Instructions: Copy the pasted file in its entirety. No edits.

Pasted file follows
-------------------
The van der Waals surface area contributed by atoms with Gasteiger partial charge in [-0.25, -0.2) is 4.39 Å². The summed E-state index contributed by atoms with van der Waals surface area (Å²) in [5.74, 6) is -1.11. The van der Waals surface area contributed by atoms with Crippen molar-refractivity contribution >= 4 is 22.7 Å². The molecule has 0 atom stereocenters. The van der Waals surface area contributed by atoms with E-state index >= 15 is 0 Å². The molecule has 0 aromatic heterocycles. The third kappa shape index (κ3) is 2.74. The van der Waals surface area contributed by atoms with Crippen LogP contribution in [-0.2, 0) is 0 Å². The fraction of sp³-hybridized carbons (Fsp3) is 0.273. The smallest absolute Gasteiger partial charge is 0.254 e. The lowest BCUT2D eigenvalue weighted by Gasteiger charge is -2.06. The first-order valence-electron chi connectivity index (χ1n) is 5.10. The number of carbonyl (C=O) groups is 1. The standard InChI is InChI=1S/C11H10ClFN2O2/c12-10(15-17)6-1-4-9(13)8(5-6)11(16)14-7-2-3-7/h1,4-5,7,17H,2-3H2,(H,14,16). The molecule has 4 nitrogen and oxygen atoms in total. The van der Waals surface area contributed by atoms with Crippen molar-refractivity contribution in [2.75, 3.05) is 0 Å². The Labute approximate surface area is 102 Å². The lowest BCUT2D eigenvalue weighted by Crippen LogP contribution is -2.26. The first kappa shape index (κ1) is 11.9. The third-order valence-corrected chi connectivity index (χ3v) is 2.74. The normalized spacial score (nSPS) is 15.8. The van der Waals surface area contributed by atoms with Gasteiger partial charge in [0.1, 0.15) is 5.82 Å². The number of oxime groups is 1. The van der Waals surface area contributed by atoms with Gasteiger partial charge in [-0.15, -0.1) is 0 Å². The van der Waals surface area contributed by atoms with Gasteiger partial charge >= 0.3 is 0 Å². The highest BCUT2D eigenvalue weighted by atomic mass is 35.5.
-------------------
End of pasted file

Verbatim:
The van der Waals surface area contributed by atoms with Gasteiger partial charge in [-0.25, -0.2) is 4.39 Å². The summed E-state index contributed by atoms with van der Waals surface area (Å²) in [5.74, 6) is -1.11. The van der Waals surface area contributed by atoms with Crippen molar-refractivity contribution >= 4 is 22.7 Å². The molecule has 0 atom stereocenters. The van der Waals surface area contributed by atoms with E-state index >= 15 is 0 Å². The molecule has 0 aromatic heterocycles. The third kappa shape index (κ3) is 2.74. The van der Waals surface area contributed by atoms with Crippen LogP contribution in [-0.2, 0) is 0 Å². The fraction of sp³-hybridized carbons (Fsp3) is 0.273. The smallest absolute Gasteiger partial charge is 0.254 e. The lowest BCUT2D eigenvalue weighted by Gasteiger charge is -2.06. The first-order valence-electron chi connectivity index (χ1n) is 5.10. The number of carbonyl (C=O) groups is 1. The standard InChI is InChI=1S/C11H10ClFN2O2/c12-10(15-17)6-1-4-9(13)8(5-6)11(16)14-7-2-3-7/h1,4-5,7,17H,2-3H2,(H,14,16). The molecule has 4 nitrogen and oxygen atoms in total. The van der Waals surface area contributed by atoms with Crippen molar-refractivity contribution in [2.75, 3.05) is 0 Å². The Labute approximate surface area is 102 Å². The lowest BCUT2D eigenvalue weighted by Crippen LogP contribution is -2.26. The first kappa shape index (κ1) is 11.9. The third-order valence-corrected chi connectivity index (χ3v) is 2.74. The normalized spacial score (nSPS) is 15.8. The van der Waals surface area contributed by atoms with Gasteiger partial charge in [0.1, 0.15) is 5.82 Å². The number of oxime groups is 1. The van der Waals surface area contributed by atoms with Gasteiger partial charge in [-0.15, -0.1) is 0 Å². The van der Waals surface area contributed by atoms with Gasteiger partial charge >= 0.3 is 0 Å². The highest BCUT2D eigenvalue weighted by atomic mass is 35.5.